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Severity and Distribution of the 1995 Tobacco Budworm Outbreak in Mississippi

M.B. Layton, M.R. Williams, G. Andrews, S.D. Stewart


In 1995 cotton producers in the hill area of Mississippi experienced a severe outbreak of tobacco budworm (Heliothis virescens). Infestation levels approached 100% infested plants with multiple eggs and larvae per plant in most heavy infested fields, and this level of pressure persisted over three weeks. Many fields sustained 50% to 90% boll damage and several thousand acres were completely destroyed by tobacco budworm. Total estimated insect control costs for the hill area of Mississippi were the highest ever at ca. $118 per acre with approximately $85 of this cost being directed specifically against tobacco budworm. Hill producers applied an estimated 8.2 foliar applications per acre against tobacco budworm yet still sustained an estimated 23.3% average yield loss to this pest. Severity of the tobacco budworm outbreak was similar for hill cotton both inside and outside the Boll Weevil Eradication Program Area. Tobacco budworm infestations were somewhat lighter than normal in the delta area of the state.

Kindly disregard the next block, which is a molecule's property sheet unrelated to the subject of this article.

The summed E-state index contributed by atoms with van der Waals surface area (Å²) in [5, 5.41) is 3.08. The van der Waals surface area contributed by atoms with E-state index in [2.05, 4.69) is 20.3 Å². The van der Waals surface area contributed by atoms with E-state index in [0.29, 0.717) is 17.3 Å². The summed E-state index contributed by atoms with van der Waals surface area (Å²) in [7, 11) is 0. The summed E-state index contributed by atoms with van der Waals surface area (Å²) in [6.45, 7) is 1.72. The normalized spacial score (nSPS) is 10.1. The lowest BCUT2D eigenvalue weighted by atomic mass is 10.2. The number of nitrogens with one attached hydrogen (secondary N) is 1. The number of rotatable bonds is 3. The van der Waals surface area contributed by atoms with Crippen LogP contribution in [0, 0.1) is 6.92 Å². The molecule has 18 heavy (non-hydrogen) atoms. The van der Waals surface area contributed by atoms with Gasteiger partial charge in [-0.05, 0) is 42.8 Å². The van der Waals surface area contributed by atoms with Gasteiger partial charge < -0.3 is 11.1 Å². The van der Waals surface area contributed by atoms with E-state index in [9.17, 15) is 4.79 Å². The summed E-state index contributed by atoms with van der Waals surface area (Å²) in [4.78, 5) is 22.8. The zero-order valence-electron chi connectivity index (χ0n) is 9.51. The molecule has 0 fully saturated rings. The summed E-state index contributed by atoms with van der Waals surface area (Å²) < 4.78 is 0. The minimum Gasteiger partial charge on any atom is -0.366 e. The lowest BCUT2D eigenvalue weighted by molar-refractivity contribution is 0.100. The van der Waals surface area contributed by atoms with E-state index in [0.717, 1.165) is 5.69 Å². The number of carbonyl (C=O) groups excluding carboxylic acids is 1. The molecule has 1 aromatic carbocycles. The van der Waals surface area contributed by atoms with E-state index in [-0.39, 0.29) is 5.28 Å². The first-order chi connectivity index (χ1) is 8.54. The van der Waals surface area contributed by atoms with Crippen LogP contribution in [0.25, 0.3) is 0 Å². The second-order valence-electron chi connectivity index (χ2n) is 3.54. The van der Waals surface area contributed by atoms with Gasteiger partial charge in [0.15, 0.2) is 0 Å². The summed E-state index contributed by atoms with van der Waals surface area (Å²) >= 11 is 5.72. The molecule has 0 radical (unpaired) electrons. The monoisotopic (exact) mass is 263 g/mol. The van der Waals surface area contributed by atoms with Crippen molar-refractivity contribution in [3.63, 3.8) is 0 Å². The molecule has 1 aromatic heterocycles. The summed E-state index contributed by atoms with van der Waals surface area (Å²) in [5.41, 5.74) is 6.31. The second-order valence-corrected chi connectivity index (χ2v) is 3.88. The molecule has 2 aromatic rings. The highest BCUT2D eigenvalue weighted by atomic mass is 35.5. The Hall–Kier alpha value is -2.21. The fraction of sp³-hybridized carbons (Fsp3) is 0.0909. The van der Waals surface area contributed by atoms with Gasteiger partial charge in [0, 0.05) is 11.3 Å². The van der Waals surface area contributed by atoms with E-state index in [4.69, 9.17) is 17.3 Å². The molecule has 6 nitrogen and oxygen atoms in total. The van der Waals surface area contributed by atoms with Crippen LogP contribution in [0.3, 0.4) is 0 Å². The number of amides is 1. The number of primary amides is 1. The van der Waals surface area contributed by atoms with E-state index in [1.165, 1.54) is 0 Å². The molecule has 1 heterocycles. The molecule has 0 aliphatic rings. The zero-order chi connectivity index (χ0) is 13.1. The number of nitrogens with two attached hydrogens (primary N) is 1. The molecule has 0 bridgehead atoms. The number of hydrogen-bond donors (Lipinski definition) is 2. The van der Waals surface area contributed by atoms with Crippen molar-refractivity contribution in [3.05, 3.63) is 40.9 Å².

Reprinted from Proceedings of the 1996 Beltwide Cotton Conferences pp. 820 - 822
©National Cotton Council, Memphis TN

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Document last modified Sunday, Dec 6 1998